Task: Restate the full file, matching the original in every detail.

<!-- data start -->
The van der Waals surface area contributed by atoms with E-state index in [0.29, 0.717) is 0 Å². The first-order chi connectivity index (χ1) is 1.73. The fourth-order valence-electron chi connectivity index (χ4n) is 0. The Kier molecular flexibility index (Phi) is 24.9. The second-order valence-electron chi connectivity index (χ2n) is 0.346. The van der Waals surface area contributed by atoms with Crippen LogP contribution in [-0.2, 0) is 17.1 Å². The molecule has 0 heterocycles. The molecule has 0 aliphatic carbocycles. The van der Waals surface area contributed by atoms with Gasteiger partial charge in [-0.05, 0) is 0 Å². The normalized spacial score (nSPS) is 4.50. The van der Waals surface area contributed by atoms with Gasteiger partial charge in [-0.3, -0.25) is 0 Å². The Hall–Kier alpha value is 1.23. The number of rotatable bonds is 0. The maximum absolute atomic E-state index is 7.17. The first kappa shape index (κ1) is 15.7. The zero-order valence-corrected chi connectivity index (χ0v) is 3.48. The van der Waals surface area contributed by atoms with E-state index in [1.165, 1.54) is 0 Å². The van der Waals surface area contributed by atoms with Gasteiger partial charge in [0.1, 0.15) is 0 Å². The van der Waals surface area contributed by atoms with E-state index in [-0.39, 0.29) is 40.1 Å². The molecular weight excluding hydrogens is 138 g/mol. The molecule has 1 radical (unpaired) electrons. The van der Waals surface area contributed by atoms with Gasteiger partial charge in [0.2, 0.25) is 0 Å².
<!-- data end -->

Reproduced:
The van der Waals surface area contributed by atoms with E-state index in [0.29, 0.717) is 0 Å². The first-order chi connectivity index (χ1) is 1.73. The fourth-order valence-electron chi connectivity index (χ4n) is 0. The Kier molecular flexibility index (Phi) is 24.9. The second-order valence-electron chi connectivity index (χ2n) is 0.346. The van der Waals surface area contributed by atoms with Crippen LogP contribution in [-0.2, 0) is 17.1 Å². The molecule has 0 heterocycles. The molecule has 0 aliphatic carbocycles. The van der Waals surface area contributed by atoms with Gasteiger partial charge in [-0.05, 0) is 0 Å². The normalized spacial score (nSPS) is 4.50. The van der Waals surface area contributed by atoms with Gasteiger partial charge in [-0.3, -0.25) is 0 Å². The Hall–Kier alpha value is 1.23. The number of rotatable bonds is 0. The maximum absolute atomic E-state index is 7.17. The first kappa shape index (κ1) is 15.7. The zero-order valence-corrected chi connectivity index (χ0v) is 3.48. The van der Waals surface area contributed by atoms with E-state index in [1.165, 1.54) is 0 Å². The van der Waals surface area contributed by atoms with Gasteiger partial charge in [0.1, 0.15) is 0 Å². The van der Waals surface area contributed by atoms with E-state index in [-0.39, 0.29) is 40.1 Å². The molecular weight excluding hydrogens is 138 g/mol. The molecule has 1 radical (unpaired) electrons. The van der Waals surface area contributed by atoms with Gasteiger partial charge in [0.2, 0.25) is 0 Å².